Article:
What is Vaginismus?

Vaginismus refers to tension in the vaginal muscles, which in turn causes painful intercourse. Women with vaginismus may have vaginal muscles that become so tight the vagina cannot be entered. They often experience pain in the genital, vaginal or pelvic area, and they fear penetration and intercourse.

Sometimes this tension occurs only during sexual encounters, resulting in the inability to have intercourse. Or it may be more global, preventing the woman from inserting a tampon or having a pelvic examination. Many women with vaginismus have a medical condition that causes pain in the vulva, vagina or pelvis. This pain may be constant, occasional, or only during sex. Vaginismus is an involuntary reaction of a woman’s body to protect from anticipated pain.

Some women have positive attitudes toward sex and enjoy many pleasurable sexual activities with their partners, including orgasms. Only intercourse is a problem. Other women have not had any specific negative sexual experience but have strong fears or negative feelings about sex. They may have been raised with little or no accurate information about sexual anatomy or functioning and may have many misconceptions. They may believe that sex is painful, sinful or dirty, their genitals are ugly or disgusting.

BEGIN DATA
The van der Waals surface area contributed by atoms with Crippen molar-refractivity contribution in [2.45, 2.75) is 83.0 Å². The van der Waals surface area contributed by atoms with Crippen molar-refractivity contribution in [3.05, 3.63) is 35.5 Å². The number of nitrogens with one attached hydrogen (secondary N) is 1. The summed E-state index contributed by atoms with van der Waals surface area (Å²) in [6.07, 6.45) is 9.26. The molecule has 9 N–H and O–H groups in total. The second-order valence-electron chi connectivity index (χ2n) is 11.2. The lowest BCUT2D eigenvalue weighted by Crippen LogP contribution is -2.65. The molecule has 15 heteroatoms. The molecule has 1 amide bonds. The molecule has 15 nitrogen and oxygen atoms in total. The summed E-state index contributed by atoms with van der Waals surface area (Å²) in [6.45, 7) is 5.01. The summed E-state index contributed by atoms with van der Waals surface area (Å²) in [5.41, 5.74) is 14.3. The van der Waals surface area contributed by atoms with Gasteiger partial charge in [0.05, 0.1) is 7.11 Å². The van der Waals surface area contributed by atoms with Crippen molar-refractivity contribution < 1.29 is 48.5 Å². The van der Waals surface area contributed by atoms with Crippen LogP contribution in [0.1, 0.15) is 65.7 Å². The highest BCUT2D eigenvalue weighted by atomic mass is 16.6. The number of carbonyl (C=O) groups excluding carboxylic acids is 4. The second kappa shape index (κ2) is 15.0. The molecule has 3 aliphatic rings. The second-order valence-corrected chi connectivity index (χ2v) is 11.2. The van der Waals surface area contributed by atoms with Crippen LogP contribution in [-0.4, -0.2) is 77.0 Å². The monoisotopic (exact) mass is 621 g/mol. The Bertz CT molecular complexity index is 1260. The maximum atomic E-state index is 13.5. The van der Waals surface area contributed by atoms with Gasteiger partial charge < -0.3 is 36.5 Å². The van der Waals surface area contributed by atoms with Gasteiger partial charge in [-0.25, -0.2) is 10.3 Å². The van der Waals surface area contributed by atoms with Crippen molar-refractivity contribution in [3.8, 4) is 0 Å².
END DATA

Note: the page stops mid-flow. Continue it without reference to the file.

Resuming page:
Some women with vaginismus have a history of sexual abuse, rape or other trauma and have an intense fear of further pain, penetration or violation. The tightening of the vaginal muscles may be an unconscious effort by these women to protect themselves.

Diagnosis and Treatment of Vaginismus

The diagnosis of vaginismus requires a detailed history and physical examination by a gynecologist familiar with the problem. Because vaginismus is often situation-dependent, it can be difficult to diagnose and its presence or absence during a gynecological exam is not a definitive diagnosis. For example, while involuntary contraction of the vaginal muscles may prevent insertion of the penis, a pelvic exam might not be as anxiety provoking, and even insertion of a speculum might be possible. (A speculum is the instrument used to hold the walls of the vagina apart so the interior can be examined). For some women, vaginismus may occur with one partner but not with another. For others, it might occur in all situations. For an accurate diagnosis, the combination of a physical exam, gynecological history and sexual history from both partners is often necessary.

Treatment for vaginismus is promising, with research studies reporting success rates of 80% or better. Typically, treatment includes relaxation, Kegel exercises (to relax the vaginal muscles) and individual and partner involvement in a series of at-home exercises, including repeated practice with insertion (dilation) training. Each woman moves at her own pace and decides when she is ready for the next step. Pain and discomfort are avoided throughout the treatment.